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Re: [css3-color] ICC implementation

From: David Woolley <forums@david-woolley.me.uk>
Date: Sat, 09 Aug 2008 22:03:10 +0100
Message-ID: <489E060E.5050209@david-woolley.me.uk>
To: www-style@w3.org

Chris Murphy wrote:
> On Jul 12, 2008, at 7:12 PM, David Woolley wrote:
>>
>> Example of images that are clearly gamma 1.0, and have been for 
>> several years, in spite of my pointing out the problem, and their 
>> being obviously wrong, supplied off list.
> 
> I think you're confused about how tone reproduction curves work. A 
> digital raw capture from a camera is linear encoded. You can think of 
> each sensor in the chip as a photon counter. Its response is linear 
> which means it captures a scene with double the luminance, the sensors 
> will report double the values; if the scene triples in luminance, the 
> sensors report triple the values, etc. It's not logarithmic like human 
> vision, or any of our displays.

Agreed.  But...
> 
> Absolute colorimetry of any scene rapidly gets very bright, so most 
> properly exposed captures to a camera do the same thing, and will be 
> represented substantially more by the bits above 50% than below it. 

Not true.  In the simple case of a CRT display, the output is 
approximately proportional to the 2.2th power of the input, which means 
that a 50% absolute brightness on the display corresponds to a 72% input 
value, or a 50% input value produces only a 21% output value, i.e. if 
you feed a linear image into a CRT (sRGB colour space) it will look dark.

> There are many more bits dedicated to the top/lighter 1/4 than the 

Only after applying gamma correction, but we are talking about 
uncorrected images.

> bottom/darker 3/4's because of this. Human vision clamps down on this to 
> keep us from having sensory overload. Turn on a second light with exact 
> equivalence to the first and the room does not get twice as bright, as 
> far as human vision is concerned. To the camera it would be.

True, although I know it as being that subjective brightness steps are 
less at high brightness, although with a gamma of rather less than 2.2. 
  I believe that the Mac uses a gamma law that approximates this 
behaviour in the human eye, so requires less corrected images than does 
sRGB.

However, this is a red herring in terms of making the display brightness 
match the scene brightness, as the same eye companding curve is used in 
both cases, and one can't directly measure the brain's brightness value,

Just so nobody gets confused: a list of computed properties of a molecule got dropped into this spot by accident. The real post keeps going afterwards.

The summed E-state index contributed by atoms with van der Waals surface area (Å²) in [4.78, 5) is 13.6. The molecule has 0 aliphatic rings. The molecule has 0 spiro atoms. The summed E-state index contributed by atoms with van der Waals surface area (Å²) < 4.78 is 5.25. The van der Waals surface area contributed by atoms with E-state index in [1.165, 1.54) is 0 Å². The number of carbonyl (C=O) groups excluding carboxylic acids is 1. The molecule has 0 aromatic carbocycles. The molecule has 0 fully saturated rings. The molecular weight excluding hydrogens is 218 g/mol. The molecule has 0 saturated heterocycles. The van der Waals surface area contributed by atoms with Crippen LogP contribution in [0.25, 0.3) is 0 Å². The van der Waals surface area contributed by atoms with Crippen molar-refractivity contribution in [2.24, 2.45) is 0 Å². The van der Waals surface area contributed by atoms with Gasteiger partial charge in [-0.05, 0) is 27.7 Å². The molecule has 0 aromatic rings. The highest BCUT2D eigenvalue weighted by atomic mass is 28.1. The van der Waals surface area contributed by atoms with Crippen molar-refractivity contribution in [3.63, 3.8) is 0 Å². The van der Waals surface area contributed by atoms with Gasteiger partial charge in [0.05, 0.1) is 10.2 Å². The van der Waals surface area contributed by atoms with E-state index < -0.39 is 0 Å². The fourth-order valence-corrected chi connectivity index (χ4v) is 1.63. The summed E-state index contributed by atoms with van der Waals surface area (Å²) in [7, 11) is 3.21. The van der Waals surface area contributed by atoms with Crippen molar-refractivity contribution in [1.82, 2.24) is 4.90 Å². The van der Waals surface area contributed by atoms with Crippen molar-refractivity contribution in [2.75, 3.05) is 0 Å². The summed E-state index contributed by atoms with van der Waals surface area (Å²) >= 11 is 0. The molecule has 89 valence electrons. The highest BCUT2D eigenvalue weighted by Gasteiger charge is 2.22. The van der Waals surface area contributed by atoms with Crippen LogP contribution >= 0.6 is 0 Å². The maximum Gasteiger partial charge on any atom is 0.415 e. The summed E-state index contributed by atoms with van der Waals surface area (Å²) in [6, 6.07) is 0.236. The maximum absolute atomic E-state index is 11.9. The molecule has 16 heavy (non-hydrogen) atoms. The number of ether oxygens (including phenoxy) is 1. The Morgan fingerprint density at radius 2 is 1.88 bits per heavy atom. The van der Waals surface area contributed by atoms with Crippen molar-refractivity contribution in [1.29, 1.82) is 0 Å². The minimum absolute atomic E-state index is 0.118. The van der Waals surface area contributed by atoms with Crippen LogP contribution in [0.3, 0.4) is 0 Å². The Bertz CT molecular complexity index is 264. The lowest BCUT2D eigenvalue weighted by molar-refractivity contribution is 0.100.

and it wouldn't be useful to do so.

The equal perceptual steps issue is relevant, if one is using a 
relatively low resolution digital coding, which is why the Mac doesn't 
use linear gamma, even though that is better for image manipulation.

> 
> If you were to take this raw linear capture, not tone map it, and put it 
> up on a display, it will look terribly bright and washed out. That's 
> true if it is a correctly exposed shot.

As explained above, about 72% of the display transfer function is below 
50% absolute brightness.

> 
> This is why no manufacturer does what you are claiming they do, which is 
> they have images that have not been tone mapped, and are still linear. 
> You have it exactly backwards.

No you do.  This does confirm my point that very few people actually 
understand gamma.
> 
> The images in your example are too dark. If lightened in Photoshop, 
> shadow detail becomes obviously noisy, which is a hallmark indication of 
> underexposure with today's digital capture technology.

The give away that they have a gamma problem is that adjusting the white 
level produces bad results, but adjusting the mid-level (the dumbed down 
name for gamma in the tone correction dialogue on most image processing 
programs) does produce much better results.  I seem to remember that 
there is also some element of underexposure in these images aa well - 
that should be easy to see on the histogram display, as there will be a 
gap at the white end.

With the Wikipedia image, I did, at first, assume underexposure, but 
correcting white level was obviously wrong, so I think did a gamma 
correction, and found that applying a correction of 2.2 (the mid-tone 
sliders are generally calibrated in gamma, even though they don't 
document this) looked right to me.
> 
> So I think you're confused on the difference of an image that is a 
> linear encoded, and an underexposed image.

Another good way of seeing that linear images dark displays is to use a 
scanner which you know has not had its gamma correction table loaded 
with software that defaults to no correction, e.g. in my case, a Plustek 
9630P using sane, under Linux (I've seen the driver source code and I 
know that it doesn't use the scanner gamma correction capabilities). 
The 30 in the model number means that it uses a 10 bit A/D, but that 
only helps if you load the gamma table.

A more subjective test is to text anti-aliasing on a black and white 
image using a typical image processing program.  One has to lighten the 
image to get the best results (anyone doing this on half tone or doing 
alpha blending needs to darken sRGB, transform, then lighten it to get 
good results.  On your theory you would have to perform the reverse tone 
corrections.
-- 
David Woolley
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Received on Saturday, 9 August 2008 21:02:19 GMT

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